The watermelon has been coddled. As the climate crisis gets worse, the watermelon faces a struggle to survive in extreme conditions. But innovative approaches to genome mapping and farming could give the watermelon a fighting chance of thriving in these conditions. This is a report from the frontlines of the watermelon’s future.

Tastes Like Capitalism

Kate Raphael
Watermelon-flavoured drinks and sweets don’t taste much like the real thing. But the natural flavour is actually much like the artificial: the juiciest and most potent taste that can be created for the right price. We take a look at the economic forces that shaped the watermelon’s flavour, and why no watermelon flavour is really ‘natural’.
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Explore Issues by Sliced
Booze, The Pig, The Orange and The Egg
April, 2018
The Shellfish Issue
Shellfish: They are ugly, lack charisma, and are rarely awe-inspiring.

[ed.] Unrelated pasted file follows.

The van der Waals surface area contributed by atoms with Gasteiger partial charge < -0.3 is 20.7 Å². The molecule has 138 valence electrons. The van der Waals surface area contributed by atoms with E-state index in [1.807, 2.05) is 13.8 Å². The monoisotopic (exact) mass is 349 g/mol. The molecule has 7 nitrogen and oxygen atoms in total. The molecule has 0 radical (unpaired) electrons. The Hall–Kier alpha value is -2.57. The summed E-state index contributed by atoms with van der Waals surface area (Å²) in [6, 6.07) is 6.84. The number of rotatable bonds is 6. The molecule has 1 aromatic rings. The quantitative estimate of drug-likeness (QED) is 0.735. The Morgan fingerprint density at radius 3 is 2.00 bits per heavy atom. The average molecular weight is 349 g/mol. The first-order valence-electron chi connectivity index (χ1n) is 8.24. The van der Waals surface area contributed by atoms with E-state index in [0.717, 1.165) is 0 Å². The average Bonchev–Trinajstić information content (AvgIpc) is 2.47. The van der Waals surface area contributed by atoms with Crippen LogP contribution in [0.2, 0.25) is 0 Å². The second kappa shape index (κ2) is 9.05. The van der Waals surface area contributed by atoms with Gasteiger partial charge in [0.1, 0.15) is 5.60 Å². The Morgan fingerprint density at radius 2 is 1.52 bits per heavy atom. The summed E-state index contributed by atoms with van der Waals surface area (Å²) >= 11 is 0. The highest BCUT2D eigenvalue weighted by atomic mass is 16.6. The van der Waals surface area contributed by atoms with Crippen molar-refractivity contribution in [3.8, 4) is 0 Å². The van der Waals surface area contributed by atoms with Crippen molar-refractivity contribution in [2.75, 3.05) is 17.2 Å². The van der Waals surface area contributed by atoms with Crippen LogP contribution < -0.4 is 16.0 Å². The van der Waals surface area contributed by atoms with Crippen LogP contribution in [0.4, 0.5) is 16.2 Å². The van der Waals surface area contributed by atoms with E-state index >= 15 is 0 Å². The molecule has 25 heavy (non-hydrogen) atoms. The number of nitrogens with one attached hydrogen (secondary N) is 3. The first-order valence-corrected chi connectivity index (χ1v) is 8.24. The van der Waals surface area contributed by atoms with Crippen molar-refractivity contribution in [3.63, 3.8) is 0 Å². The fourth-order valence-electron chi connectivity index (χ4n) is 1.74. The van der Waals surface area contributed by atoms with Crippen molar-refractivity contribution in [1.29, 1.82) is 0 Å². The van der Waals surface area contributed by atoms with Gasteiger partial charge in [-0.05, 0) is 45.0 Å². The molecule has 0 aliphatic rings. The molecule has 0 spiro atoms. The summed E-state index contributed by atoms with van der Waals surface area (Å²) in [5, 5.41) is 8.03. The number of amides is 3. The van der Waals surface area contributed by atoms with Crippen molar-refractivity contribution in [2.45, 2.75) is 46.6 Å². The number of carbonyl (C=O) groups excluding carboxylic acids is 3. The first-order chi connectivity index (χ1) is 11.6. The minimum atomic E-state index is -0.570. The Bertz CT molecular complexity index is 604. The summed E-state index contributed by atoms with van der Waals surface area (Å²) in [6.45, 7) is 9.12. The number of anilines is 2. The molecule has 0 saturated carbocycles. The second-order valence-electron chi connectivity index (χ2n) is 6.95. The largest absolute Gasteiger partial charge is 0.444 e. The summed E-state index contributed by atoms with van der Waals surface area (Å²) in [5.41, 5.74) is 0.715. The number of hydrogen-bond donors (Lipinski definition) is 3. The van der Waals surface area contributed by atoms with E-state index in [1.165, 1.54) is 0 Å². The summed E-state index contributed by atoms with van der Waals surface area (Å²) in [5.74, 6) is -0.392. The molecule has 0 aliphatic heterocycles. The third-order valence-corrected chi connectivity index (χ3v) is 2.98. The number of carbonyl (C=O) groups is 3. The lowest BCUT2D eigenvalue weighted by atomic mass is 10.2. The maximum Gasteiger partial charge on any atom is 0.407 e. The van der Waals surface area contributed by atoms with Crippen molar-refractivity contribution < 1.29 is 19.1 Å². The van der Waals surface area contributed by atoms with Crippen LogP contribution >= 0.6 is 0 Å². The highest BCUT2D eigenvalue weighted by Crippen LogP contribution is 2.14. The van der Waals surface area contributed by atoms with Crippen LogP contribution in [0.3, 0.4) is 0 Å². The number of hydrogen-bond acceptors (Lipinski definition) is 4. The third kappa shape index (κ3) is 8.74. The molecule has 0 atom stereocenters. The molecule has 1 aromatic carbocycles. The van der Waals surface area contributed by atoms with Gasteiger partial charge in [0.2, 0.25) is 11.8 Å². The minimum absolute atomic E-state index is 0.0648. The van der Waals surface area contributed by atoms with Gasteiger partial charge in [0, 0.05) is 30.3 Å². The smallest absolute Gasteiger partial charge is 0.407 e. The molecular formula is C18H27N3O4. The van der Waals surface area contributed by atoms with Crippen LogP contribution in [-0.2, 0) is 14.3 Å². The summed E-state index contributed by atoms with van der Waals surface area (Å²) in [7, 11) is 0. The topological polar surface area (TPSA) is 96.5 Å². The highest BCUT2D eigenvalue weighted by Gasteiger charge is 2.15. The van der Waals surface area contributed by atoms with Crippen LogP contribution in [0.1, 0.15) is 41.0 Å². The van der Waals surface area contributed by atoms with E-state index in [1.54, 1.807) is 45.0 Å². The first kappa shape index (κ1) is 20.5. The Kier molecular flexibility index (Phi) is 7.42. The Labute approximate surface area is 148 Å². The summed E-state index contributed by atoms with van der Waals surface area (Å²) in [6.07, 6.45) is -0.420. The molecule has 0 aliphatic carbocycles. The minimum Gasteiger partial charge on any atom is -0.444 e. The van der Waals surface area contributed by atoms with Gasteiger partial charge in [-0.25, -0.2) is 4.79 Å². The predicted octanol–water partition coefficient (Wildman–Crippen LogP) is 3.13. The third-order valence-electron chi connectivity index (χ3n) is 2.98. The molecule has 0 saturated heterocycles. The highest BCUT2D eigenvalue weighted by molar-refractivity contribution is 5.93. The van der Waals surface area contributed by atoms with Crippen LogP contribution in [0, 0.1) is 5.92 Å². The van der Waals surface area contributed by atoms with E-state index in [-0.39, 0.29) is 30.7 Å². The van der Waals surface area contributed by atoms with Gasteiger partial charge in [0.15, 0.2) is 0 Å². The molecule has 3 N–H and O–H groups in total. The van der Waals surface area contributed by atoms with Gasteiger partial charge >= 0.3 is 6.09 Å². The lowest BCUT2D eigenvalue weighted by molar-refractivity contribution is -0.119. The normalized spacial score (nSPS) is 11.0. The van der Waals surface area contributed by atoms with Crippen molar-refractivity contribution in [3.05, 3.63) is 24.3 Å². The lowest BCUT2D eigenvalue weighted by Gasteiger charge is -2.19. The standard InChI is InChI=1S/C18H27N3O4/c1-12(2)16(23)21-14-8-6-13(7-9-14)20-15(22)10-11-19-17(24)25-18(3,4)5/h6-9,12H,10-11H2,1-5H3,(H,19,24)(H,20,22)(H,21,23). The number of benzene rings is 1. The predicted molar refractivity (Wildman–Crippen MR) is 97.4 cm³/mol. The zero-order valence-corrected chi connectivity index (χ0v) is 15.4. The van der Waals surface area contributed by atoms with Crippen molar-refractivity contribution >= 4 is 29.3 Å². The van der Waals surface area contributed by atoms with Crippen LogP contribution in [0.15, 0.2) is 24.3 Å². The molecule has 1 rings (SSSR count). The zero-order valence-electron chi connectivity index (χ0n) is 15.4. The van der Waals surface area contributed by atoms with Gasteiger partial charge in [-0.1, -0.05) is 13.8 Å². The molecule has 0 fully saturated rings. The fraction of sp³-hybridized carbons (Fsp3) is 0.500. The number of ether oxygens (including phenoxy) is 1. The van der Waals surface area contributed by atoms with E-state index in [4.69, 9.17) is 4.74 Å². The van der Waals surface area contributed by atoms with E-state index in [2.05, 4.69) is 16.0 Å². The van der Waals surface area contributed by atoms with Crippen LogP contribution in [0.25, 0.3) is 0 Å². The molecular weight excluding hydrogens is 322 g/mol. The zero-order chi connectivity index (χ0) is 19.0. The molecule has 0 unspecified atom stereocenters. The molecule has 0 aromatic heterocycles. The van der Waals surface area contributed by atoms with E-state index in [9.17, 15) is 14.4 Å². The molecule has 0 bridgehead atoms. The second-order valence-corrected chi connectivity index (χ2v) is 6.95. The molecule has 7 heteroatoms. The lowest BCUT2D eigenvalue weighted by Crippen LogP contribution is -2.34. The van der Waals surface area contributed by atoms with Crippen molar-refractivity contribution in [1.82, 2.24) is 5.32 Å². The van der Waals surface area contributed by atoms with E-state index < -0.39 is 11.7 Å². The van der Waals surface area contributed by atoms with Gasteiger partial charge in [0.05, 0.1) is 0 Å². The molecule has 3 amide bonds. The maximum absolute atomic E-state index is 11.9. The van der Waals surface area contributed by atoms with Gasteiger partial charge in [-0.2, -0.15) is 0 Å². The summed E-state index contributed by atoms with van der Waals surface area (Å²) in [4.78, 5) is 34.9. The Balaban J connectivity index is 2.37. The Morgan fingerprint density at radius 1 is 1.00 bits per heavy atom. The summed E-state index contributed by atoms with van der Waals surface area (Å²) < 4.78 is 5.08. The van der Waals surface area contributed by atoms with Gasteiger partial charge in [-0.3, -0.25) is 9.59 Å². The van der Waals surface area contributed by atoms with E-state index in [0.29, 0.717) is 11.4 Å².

Yet shellfish are also live signals that indicate larger trends within aquatic ecosystems and within our land-based culture. Trends such as animal welfare and the increasingly problematic or discriminatory nature of sustainable eating.

In this edition, shellfish also expose the battle between nature and science. As science takes ground on a timeless fatal illness, nature - dressed as an invasive alien species - continues to conquer territories across North America.

Yes, Shellfish are either plain or beastly but that does not mean they are basic, boring, or insignificant.
Holding On By A Thread
Eric Kukulowicz
Trippin on Acid
Mirjam Guesgen
March, 2018
The Chocolate Issue
Chocolate is more than food.

To the Aztec people, the cacao bean was a gift of Quetzalcoatl, the God of wisdom. They believed it offered aphrodisiac powers.

Nearly 8,000 years later, the cacao bean's sugary ancestor, chocolate, still holds significance. This product is not simply consumed, it communicates love and, at this time of year, symbolizes the generous gifts of an elusive Easter bunny.